- It’s is generally gold in colour, and is quite often quite cloudy.
- It has a dry spicy yeast character, plenty of floral hops and a hint of bready sweetness
- Brasserie Dupont was founded in 1950, in Western Hainaut, Belgium. It is the often used as a benchmark for saisons (hence our using it here).
- Also try: BBNo 01|01, Partizan Saison
- Oude Geuze is a sour beer – specifically it is a Lambic sour because it is made in a very specific region of Belgium.
- At one time, all beers were sour to some degree. This is because, before the discovery of yeast by Louis Pasteur, all fermentation occurred with the wild yeast that is present in the environment all around us.
- Lambics are a whole category in themselves but a geuze is a blend of different age sour beers, usually 1, 2, and 3 year olds.
- Generally pour light in colour but can vary depending on the style.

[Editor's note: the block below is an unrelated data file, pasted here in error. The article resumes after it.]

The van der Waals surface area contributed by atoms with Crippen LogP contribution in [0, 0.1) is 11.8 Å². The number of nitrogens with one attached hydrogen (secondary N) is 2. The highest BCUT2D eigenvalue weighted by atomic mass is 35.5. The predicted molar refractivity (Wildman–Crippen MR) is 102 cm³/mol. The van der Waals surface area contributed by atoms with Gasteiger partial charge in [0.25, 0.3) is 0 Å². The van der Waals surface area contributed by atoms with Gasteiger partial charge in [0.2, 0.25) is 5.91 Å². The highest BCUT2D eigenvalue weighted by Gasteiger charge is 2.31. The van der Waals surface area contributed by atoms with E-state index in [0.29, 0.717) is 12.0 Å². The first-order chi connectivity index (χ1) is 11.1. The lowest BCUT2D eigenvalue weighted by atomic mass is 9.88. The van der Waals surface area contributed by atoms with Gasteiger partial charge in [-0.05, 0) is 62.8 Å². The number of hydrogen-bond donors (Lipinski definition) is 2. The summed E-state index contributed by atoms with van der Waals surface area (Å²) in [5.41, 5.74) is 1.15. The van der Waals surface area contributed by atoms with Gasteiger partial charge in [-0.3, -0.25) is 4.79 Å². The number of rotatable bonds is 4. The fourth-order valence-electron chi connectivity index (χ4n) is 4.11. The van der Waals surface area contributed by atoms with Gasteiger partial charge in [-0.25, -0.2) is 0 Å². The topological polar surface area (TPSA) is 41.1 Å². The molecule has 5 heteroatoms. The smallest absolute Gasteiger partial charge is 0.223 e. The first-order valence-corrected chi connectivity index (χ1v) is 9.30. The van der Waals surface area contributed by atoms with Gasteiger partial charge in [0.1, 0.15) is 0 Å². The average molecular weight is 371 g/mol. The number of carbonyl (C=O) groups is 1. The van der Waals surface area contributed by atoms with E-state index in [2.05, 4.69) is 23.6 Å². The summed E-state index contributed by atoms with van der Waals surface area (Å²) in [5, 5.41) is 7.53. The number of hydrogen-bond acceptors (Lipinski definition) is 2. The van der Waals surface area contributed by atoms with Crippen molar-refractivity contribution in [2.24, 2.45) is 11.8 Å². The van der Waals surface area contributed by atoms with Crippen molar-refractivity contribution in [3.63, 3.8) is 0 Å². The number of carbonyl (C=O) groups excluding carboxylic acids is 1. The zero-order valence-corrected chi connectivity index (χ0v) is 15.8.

- Aroma is sometimes described as old horse blanket (nice!).
- Geuze is generally pretty tart, ‘funky’ and sharp on the palate.
- Also try: Wild Beer Co Sleeping Lemons and any beer from Cantillon!
- The porter style dates back to 18th Century London
- Stout was traditionally a stronger version of the classic London porter
- Colour ranges from dark brown/red to jet black
- Majority of flavour comes from the malts used, with key flavour & aroma characteristics including coffee, chocolate, roasty flavors
- Kernel Brewery was founded in 2010 in Bermondsey, South London.
- Also try: Fullers London Porter, Titanic Plum Porter